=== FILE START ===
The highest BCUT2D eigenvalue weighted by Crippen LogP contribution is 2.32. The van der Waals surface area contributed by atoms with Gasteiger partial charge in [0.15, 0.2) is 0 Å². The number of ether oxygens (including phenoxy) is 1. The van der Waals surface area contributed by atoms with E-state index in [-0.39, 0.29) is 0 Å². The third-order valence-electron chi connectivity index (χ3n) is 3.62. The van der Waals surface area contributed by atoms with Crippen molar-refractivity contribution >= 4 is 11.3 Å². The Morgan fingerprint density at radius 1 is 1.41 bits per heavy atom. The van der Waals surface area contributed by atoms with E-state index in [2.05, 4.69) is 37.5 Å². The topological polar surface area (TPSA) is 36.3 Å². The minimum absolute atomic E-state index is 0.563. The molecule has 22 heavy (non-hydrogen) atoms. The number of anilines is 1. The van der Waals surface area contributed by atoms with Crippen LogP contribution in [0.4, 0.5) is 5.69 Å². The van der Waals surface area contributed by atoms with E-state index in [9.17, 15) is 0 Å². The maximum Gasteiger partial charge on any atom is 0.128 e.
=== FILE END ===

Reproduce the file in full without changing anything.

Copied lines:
The highest BCUT2D eigenvalue weighted by Crippen LogP contribution is 2.32. The van der Waals surface area contributed by atoms with Gasteiger partial charge in [0.15, 0.2) is 0 Å². The number of ether oxygens (including phenoxy) is 1. The van der Waals surface area contributed by atoms with E-state index in [-0.39, 0.29) is 0 Å². The third-order valence-electron chi connectivity index (χ3n) is 3.62. The van der Waals surface area contributed by atoms with Crippen molar-refractivity contribution >= 4 is 11.3 Å². The Morgan fingerprint density at radius 1 is 1.41 bits per heavy atom. The van der Waals surface area contributed by atoms with E-state index in [2.05, 4.69) is 37.5 Å². The topological polar surface area (TPSA) is 36.3 Å². The minimum absolute atomic E-state index is 0.563. The molecule has 22 heavy (non-hydrogen) atoms. The number of anilines is 1. The van der Waals surface area contributed by atoms with Crippen LogP contribution in [0.4, 0.5) is 5.69 Å². The van der Waals surface area contributed by atoms with E-state index in [9.17, 15) is 0 Å². The maximum Gasteiger partial charge on any atom is 0.128 e.